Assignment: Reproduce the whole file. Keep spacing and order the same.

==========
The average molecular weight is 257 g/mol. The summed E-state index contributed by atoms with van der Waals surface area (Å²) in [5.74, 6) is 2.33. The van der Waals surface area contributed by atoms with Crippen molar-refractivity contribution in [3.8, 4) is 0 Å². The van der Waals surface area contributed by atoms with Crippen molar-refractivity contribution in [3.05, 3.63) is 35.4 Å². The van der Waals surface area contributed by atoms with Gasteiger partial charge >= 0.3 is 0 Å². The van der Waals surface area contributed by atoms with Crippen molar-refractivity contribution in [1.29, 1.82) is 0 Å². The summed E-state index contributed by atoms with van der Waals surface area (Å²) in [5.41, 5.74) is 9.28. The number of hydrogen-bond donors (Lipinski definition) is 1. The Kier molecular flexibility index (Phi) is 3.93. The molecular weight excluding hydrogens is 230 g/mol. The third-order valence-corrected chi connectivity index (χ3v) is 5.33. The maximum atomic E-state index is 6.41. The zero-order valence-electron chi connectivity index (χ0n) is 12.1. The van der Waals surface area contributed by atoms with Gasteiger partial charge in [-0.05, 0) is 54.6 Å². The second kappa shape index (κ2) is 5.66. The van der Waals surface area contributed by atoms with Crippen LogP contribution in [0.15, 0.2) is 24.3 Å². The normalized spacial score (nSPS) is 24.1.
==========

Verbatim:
The average molecular weight is 257 g/mol. The summed E-state index contributed by atoms with van der Waals surface area (Å²) in [5.74, 6) is 2.33. The van der Waals surface area contributed by atoms with Crippen molar-refractivity contribution in [3.8, 4) is 0 Å². The van der Waals surface area contributed by atoms with Crippen molar-refractivity contribution in [3.05, 3.63) is 35.4 Å². The van der Waals surface area contributed by atoms with Gasteiger partial charge >= 0.3 is 0 Å². The van der Waals surface area contributed by atoms with Crippen molar-refractivity contribution in [1.29, 1.82) is 0 Å². The summed E-state index contributed by atoms with van der Waals surface area (Å²) in [5.41, 5.74) is 9.28. The number of hydrogen-bond donors (Lipinski definition) is 1. The Kier molecular flexibility index (Phi) is 3.93. The molecular weight excluding hydrogens is 230 g/mol. The third-order valence-corrected chi connectivity index (χ3v) is 5.33. The maximum atomic E-state index is 6.41. The zero-order valence-electron chi connectivity index (χ0n) is 12.1. The van der Waals surface area contributed by atoms with Gasteiger partial charge in [-0.05, 0) is 54.6 Å². The second kappa shape index (κ2) is 5.66. The van der Waals surface area contributed by atoms with Crippen LogP contribution in [0.15, 0.2) is 24.3 Å². The normalized spacial score (nSPS) is 24.1.